Interview with QMU graduate, Sinead Cook, MSc Sexual and Reproductive Health (distinction)
Sinead Cook, 30, from Cardiff in Wales, is a MSc Sexual and Reproductive Health graduate from the Institute for Global Health & Development at QMU.
Sinead initially attended medical school at Edinburgh University and graduated in 2010. She also took a year out of medical school between 2006 and 2007 to undertake an intercalated BSc in International Health at Leeds University as she had always been interested in international health.
After graduating, Sinead worked as a junior doctor in Glasgow and then started a six year specialty training in Community Sexual and Reproductive Health in Cardiff.
Sinead chose to study global Sexual and Reproductive Health at QMU in 2015. She was keen to explore this area of research beyond the UK and help steer her career in the direction of international work in the future.
Sinead chose to study in Edinburgh because she liked the look of the course offered by the Institute for Global Health & Development at QMU. Her parents also live in Edinburgh, so this made accommodation and financial planning much easier.
Studying Global Health & Development at QMU
“I’d taken a year out of my work and training as a sabbatical to do the MSc and self-funded it through personal savings. I also worked part time as a locum doctor in Sexual and Reproductive Health in Edinburgh whilst studying at QMU.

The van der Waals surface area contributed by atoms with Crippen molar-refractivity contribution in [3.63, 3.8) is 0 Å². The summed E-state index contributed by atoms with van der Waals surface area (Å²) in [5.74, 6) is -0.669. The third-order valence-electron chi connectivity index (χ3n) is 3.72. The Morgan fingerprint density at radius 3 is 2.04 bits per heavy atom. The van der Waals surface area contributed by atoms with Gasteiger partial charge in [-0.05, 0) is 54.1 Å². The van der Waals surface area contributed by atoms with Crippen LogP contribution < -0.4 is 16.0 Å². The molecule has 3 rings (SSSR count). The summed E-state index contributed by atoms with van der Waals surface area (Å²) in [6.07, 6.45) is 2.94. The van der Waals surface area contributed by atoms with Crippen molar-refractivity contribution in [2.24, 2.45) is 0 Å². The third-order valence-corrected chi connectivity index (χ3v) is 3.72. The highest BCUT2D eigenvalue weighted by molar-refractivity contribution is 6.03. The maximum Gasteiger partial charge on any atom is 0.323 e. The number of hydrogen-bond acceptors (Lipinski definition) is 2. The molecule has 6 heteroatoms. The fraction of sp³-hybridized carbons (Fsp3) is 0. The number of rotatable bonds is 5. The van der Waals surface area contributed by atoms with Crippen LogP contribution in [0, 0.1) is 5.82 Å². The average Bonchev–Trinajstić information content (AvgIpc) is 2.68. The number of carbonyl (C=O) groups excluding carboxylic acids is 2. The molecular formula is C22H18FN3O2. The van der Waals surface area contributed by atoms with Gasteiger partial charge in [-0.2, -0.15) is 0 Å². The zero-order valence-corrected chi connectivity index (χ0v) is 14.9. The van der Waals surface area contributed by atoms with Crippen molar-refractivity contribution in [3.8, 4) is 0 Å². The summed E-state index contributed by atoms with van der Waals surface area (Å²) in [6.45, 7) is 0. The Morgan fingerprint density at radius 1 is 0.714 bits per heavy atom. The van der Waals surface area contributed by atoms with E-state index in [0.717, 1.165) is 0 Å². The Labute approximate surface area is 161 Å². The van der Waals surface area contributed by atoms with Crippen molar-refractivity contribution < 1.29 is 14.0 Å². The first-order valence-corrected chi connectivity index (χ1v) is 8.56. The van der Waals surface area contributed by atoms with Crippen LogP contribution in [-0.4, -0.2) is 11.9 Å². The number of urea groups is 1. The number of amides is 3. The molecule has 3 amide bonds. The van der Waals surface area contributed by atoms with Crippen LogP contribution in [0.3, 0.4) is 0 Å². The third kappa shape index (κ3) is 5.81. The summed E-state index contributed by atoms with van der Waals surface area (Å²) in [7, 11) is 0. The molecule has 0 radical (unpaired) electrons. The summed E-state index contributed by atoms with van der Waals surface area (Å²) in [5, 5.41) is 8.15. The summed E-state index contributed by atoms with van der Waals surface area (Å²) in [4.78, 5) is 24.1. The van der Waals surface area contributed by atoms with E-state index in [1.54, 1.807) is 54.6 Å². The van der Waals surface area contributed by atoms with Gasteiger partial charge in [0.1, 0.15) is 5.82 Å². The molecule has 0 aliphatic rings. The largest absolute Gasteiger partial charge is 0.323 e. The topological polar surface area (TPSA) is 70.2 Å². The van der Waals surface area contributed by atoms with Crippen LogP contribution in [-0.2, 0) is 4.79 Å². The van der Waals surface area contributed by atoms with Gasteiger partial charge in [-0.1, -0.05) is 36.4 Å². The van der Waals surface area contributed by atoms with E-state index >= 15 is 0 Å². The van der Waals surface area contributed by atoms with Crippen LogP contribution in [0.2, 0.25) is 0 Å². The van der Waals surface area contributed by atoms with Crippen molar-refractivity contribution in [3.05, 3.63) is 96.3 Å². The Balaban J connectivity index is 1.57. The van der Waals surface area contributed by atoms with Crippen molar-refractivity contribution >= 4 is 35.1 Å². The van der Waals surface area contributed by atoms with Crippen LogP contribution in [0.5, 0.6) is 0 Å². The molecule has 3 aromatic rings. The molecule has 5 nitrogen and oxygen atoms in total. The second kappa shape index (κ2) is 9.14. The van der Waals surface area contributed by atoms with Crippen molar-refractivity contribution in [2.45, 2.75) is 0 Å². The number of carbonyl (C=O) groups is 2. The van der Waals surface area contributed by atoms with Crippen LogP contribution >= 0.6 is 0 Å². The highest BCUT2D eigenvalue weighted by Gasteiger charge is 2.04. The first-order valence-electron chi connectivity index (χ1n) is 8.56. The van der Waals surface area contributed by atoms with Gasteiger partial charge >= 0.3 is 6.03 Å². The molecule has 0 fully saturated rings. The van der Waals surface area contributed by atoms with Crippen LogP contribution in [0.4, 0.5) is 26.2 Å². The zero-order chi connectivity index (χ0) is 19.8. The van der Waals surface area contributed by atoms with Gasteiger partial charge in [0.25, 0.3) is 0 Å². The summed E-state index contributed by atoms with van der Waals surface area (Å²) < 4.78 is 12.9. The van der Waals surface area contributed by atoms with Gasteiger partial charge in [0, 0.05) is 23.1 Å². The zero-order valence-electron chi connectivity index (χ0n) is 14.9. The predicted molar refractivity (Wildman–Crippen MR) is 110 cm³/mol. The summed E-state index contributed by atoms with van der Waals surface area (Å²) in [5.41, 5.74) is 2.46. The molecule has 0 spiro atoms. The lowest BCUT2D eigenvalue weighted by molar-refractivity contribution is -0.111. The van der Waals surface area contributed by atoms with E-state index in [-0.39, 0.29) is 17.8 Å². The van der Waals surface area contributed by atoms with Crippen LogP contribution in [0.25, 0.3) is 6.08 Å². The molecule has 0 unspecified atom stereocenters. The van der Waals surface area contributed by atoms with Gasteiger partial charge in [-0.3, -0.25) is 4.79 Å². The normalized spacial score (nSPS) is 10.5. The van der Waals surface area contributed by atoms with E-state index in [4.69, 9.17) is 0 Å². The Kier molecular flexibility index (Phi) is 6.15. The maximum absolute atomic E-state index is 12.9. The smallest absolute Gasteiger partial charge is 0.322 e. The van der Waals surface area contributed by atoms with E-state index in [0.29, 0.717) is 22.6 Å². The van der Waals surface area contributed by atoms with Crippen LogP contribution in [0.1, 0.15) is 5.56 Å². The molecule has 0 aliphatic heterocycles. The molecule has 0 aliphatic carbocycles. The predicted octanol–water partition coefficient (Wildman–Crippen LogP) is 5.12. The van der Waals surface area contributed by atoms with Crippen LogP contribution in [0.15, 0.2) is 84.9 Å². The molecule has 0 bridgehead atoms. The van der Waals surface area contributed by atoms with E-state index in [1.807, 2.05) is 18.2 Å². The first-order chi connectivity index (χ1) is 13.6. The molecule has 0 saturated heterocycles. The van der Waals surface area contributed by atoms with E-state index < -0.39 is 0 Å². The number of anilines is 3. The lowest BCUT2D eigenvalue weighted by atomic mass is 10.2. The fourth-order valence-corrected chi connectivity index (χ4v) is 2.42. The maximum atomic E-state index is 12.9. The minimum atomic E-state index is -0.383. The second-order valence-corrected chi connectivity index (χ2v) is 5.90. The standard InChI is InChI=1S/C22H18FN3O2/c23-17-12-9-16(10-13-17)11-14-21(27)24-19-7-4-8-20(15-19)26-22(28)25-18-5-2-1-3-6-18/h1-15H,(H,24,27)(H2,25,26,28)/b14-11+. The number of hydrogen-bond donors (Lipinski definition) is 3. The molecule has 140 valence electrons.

“Although the academic workload was fairly demanding, it was possible to work a few shifts, particularly in the evenings.
“The main difficulties I faced with the course were around organising my research project. In particular, gaining local ethical approval was a difficult and lengthy process. My top tip for people undertaking this MSc would be to start thinking about and planning your dissertation research very early on, especially if you want to undertake primary research.
“Happily, the hard work into my research project paid off, and not only did I gain a distinction for my MSc, my research into post-abortion care has now been accepted for publication in the Journal of Health Policy and Planning. [Click link at the end of the interview to read Sinead’s research into post-abortion care in the Journal of Health Policy and Planning].
“I feel that studying within the Institute for Global Health & Development at QMU has made me a better researcher, particularly in qualitative research. The experience has also given me a better understanding of broader health systems issues, which I feel I have taken forward in my career.”
Life after graduation
“Immediately after completing the MSc at QMU, I went back into my specialty training programme in Cardiff. However, thanks to my MSc, I’ve had many more opportunities to take part in global health projects, teaching and research.
“I’ve lectured on Cardiff University’s Epidemiology BSc Global Health module. I have also been involved in bidding for funding for a research project into local abortion care and a few small research and audit projects.
“Most significantly, due to my MSc and clinical experience, I was invited to be part of a variety of global health projects through the Royal College of Obstetricians and Gynaecologists (RCOG) and the Faculty of Sexual and Reproductive Health (FSRH).
“Leading Safe Choices is a RCOG global health project that is looking at improving post-partum family planning and abortion and post-abortion care in low and middle-income countries, through comprehensive training programmes. I’ve been involved in piloting the course in London and then teaching on it in Tanzania. I will be going to South Africa to facilitate the course in October 2016. I have also been involved in piloting an Emergency Gynaecology Skills course for low- and middle- income countries, again through the RCOG.
“I’m also a member of the International Affairs Committee of the FSRH and currently involved in designing a global online learning package about contraceptive counselling.”
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